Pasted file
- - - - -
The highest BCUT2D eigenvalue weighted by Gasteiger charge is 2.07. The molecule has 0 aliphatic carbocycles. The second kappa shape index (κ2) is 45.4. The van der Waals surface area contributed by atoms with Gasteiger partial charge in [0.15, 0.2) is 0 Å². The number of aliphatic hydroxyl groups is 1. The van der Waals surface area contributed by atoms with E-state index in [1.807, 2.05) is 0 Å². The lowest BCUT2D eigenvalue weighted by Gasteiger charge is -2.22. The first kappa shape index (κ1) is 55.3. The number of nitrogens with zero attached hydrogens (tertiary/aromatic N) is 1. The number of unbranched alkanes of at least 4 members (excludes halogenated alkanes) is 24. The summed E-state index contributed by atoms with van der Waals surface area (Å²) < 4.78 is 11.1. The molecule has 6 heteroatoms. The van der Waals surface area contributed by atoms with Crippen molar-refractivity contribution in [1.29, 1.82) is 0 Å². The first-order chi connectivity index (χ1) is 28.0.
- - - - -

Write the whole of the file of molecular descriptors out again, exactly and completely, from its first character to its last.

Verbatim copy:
The highest BCUT2D eigenvalue weighted by Gasteiger charge is 2.07. The molecule has 0 aliphatic carbocycles. The second kappa shape index (κ2) is 45.4. The van der Waals surface area contributed by atoms with Gasteiger partial charge in [0.15, 0.2) is 0 Å². The number of aliphatic hydroxyl groups is 1. The van der Waals surface area contributed by atoms with E-state index in [1.807, 2.05) is 0 Å². The lowest BCUT2D eigenvalue weighted by Gasteiger charge is -2.22. The first kappa shape index (κ1) is 55.3. The number of nitrogens with zero attached hydrogens (tertiary/aromatic N) is 1. The number of unbranched alkanes of at least 4 members (excludes halogenated alkanes) is 24. The summed E-state index contributed by atoms with van der Waals surface area (Å²) < 4.78 is 11.1. The molecule has 6 heteroatoms. The van der Waals surface area contributed by atoms with Crippen molar-refractivity contribution in [1.29, 1.82) is 0 Å². The first-order chi connectivity index (χ1) is 28.0.